Conclusion

Russia seeks to exploit the deteriorating security situation in the African Sahel region in order to enhance its security and military presence there. In this context, Russia criticises the failure of Western countries to eliminate terrorist organisations in this region. Regardless of what it says, in fact, Moscow, like other international powers, aspires to obtain an ample share of the oil and mineral resources and wealth that abound in the Sahel region. This means that Moscow will face the challenges of the Western presence which would only allow it to have a limited role. Therefore, Russia’s efforts to increase its influence and role in the African coast are expected to lead to an increase in the policies of international competition in the region as a whole.

References

[1] Jideofor Adibe, What does Russia really want from Africa?, November 14, 2019, available at: https://www.brookings.edu/blog/africa-in-focus/2019/11/14/what-does-russia-really-want-from-africa/

[2] Grey Dynamics, Russia in West Africa: Trying to Replace the West? 30/6/2020, available at:  https://sofrep.com/news/russia-in-west-africa-trying-to-replace-the-west/

[3] Idem.

[4] Samuel Ramani, Russia Takes its Syrian Model of Counterinsurgency to Africa, Commentary, 9 September 2020, available at: https://rusi.org/commentary/russia-takes-its-syrian-model-counterinsurgency-africa.

[5] Steve Balestrieri, Putin is reportedly looking to expand Russia's persence in Africa with new bases in 6 countries, 12/8/2020, available at :https://www.businessinsider.com/russia-reportedly-signs-deals-allowing-bases-in-6-african-countries-2020-8

[6] Paul M. Carter, Jr., Understanding Russia’s Interest in Conflict Zones, Special Report, United States Institute of Peace, July 2020, p.14.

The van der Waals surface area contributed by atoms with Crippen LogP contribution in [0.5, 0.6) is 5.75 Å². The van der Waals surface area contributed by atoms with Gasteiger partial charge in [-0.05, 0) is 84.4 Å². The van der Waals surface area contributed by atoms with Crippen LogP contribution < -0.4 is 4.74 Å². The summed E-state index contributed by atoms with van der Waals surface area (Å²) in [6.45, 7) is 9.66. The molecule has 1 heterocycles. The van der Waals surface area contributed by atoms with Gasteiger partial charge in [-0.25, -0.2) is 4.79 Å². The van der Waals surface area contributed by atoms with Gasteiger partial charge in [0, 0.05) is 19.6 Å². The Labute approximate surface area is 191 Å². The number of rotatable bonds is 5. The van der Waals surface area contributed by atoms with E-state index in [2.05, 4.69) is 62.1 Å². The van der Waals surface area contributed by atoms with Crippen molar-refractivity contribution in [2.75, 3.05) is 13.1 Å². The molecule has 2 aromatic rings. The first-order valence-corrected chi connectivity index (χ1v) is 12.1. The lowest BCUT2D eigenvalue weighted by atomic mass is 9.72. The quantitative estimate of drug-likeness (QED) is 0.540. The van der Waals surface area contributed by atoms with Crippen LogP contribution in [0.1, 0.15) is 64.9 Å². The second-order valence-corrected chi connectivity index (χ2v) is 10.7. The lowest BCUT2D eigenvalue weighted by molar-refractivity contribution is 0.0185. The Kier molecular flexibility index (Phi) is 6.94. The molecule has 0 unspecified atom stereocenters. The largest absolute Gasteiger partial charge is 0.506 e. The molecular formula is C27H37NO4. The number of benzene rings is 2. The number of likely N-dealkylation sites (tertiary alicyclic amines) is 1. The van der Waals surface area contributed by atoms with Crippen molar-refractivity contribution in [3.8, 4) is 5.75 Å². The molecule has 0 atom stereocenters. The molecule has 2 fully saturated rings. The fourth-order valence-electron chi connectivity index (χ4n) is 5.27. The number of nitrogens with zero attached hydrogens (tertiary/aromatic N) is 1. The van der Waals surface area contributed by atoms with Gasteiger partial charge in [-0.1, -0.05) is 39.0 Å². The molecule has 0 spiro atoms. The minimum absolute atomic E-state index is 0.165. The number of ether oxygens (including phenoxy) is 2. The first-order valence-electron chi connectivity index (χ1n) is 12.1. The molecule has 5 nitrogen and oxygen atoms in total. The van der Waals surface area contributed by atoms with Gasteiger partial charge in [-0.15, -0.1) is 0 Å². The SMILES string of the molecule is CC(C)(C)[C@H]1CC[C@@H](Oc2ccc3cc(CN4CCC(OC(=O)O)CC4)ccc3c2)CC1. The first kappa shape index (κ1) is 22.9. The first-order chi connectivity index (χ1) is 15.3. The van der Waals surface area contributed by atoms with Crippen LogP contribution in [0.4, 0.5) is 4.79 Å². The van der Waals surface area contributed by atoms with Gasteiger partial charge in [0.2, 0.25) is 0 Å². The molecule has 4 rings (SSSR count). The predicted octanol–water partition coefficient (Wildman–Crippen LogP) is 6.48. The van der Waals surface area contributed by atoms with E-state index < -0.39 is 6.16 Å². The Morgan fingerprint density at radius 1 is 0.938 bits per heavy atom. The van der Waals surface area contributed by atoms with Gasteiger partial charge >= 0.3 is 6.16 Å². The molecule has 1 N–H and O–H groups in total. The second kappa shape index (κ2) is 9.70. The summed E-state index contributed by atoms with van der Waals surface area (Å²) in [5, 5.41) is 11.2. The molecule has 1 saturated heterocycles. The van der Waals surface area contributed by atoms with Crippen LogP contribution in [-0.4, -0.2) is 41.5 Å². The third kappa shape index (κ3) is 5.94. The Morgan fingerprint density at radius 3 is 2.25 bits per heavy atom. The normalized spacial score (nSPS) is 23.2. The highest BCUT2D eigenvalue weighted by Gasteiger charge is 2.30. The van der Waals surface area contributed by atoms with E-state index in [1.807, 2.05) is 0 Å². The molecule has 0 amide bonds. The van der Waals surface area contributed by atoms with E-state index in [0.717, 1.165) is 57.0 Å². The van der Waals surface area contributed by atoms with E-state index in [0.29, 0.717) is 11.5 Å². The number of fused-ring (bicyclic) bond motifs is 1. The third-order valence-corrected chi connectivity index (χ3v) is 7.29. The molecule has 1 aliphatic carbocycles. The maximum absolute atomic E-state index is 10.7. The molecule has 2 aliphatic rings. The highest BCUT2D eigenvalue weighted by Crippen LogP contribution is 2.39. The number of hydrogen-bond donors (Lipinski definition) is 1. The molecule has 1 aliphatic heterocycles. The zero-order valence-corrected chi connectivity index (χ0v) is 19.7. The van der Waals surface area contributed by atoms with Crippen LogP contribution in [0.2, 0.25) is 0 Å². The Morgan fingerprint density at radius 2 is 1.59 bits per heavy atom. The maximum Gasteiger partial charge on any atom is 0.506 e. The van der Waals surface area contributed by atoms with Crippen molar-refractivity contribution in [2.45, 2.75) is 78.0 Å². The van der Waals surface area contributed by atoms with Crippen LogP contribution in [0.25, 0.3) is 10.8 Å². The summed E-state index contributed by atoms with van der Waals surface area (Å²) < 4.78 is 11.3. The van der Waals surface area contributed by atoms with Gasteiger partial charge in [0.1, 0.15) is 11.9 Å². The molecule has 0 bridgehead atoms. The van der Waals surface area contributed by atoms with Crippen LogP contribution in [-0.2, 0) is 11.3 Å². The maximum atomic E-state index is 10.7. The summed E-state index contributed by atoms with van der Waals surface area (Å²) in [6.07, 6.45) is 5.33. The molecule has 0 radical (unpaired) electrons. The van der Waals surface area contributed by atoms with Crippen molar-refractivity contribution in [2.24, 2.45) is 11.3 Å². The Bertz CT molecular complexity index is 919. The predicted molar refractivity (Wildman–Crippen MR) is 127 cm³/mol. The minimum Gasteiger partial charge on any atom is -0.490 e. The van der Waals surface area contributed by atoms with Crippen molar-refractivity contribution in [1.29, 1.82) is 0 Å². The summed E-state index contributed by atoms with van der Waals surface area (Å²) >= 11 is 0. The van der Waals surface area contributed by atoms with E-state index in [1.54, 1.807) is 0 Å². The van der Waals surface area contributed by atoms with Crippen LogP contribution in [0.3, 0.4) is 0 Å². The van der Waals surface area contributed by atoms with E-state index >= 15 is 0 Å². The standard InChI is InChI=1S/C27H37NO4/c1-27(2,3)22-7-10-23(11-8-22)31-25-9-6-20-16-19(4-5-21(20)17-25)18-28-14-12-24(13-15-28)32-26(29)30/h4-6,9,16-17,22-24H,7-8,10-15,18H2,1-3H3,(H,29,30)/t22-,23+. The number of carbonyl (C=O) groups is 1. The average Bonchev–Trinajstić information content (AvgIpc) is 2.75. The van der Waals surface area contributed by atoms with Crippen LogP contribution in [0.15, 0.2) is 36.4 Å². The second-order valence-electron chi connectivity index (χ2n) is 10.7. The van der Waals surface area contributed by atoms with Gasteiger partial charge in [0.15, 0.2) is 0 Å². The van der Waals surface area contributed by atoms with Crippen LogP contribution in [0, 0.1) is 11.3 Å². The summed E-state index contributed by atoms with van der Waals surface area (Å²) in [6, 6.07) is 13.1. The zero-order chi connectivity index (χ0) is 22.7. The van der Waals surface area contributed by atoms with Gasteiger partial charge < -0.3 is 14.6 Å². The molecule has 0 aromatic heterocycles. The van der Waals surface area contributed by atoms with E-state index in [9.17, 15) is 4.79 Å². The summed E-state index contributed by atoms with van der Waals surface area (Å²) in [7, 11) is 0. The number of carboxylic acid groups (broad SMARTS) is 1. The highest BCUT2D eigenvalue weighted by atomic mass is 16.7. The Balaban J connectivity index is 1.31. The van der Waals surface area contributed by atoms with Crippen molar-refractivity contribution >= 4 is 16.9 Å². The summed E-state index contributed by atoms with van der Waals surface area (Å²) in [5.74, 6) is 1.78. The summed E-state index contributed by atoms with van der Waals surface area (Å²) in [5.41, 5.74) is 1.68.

[7] Statement by Vassily Nebenzia, Permanent Representative of Russia to the UN, at the open VTC of UNSC members on Peace and Security in Africa (G5 Sahel), 5 June 2020, available at: https://russiaun.ru/en/news/sahel_050620

[8] Russia to sign military cooperation deal with Niger, available at: https://tass.com/defense/959862.

[9] Grey Dynamics, op. cit.

[10] Redação DefesaTV, Mercenários do ”Wagner Group” presentes no Mali?, 10/12/2019, available at: https://www.defesa.tv.br/mercenarios-dowagner-group-presentes-no-mali/

[11] Sergey Sukhankin: Terrorist Threat as a Pre-Text: Russia Strengthens Ties with G5 Sahel, Terrorism Monitor, Vol. XVll, issue 6, 20/3/2020, p.6

[12] Grey Dynamics, op. cit.

[13] Laurent Ribadeau Dumas, La Russie exerce-t-elle une influence au Mali?, 21/11/2019, available at: https://www.francetvinfo.fr/monde/afrique/politique-africaine/la-russie-exerce-t-elle-une-influence-au-mali_3711387.html

[14] Gey Dynamics, op. cit.

[15] Idem.

[16] Idem.

[17] Kimberly Marten, The GRU, Yevgeny Prigozhin, and Russia’s Wagner Group: Malign Russian Actors and Possible U.S. Responses, July 7, 2020, available at: https://docs.house.gov/meetings/FA/FA14/20200707/110854/HHRG-116-FA14-Wstate-MartenK-20200707.pdf

[18] Łukasz Maślanka, France and the Russian Presence in Africa,17/3/2020, available at: https://pism.pl/publications/France_and_the_Russian_Presence_in_Africa

[19] Samuel Ramani, op.cit.

[20] Grey Dynamics, op.cit.

[21] Łukasz Maślanka, op.cit.

[22] Idem.

[23] Margot Colone, Quelle présence militaire russe au Sahel?, available at: http://gipri.ch/wp-content/uploads/2020/01/Quelle-pr%C3%A9sence-militaire-russe-au-Sahel_-.pdf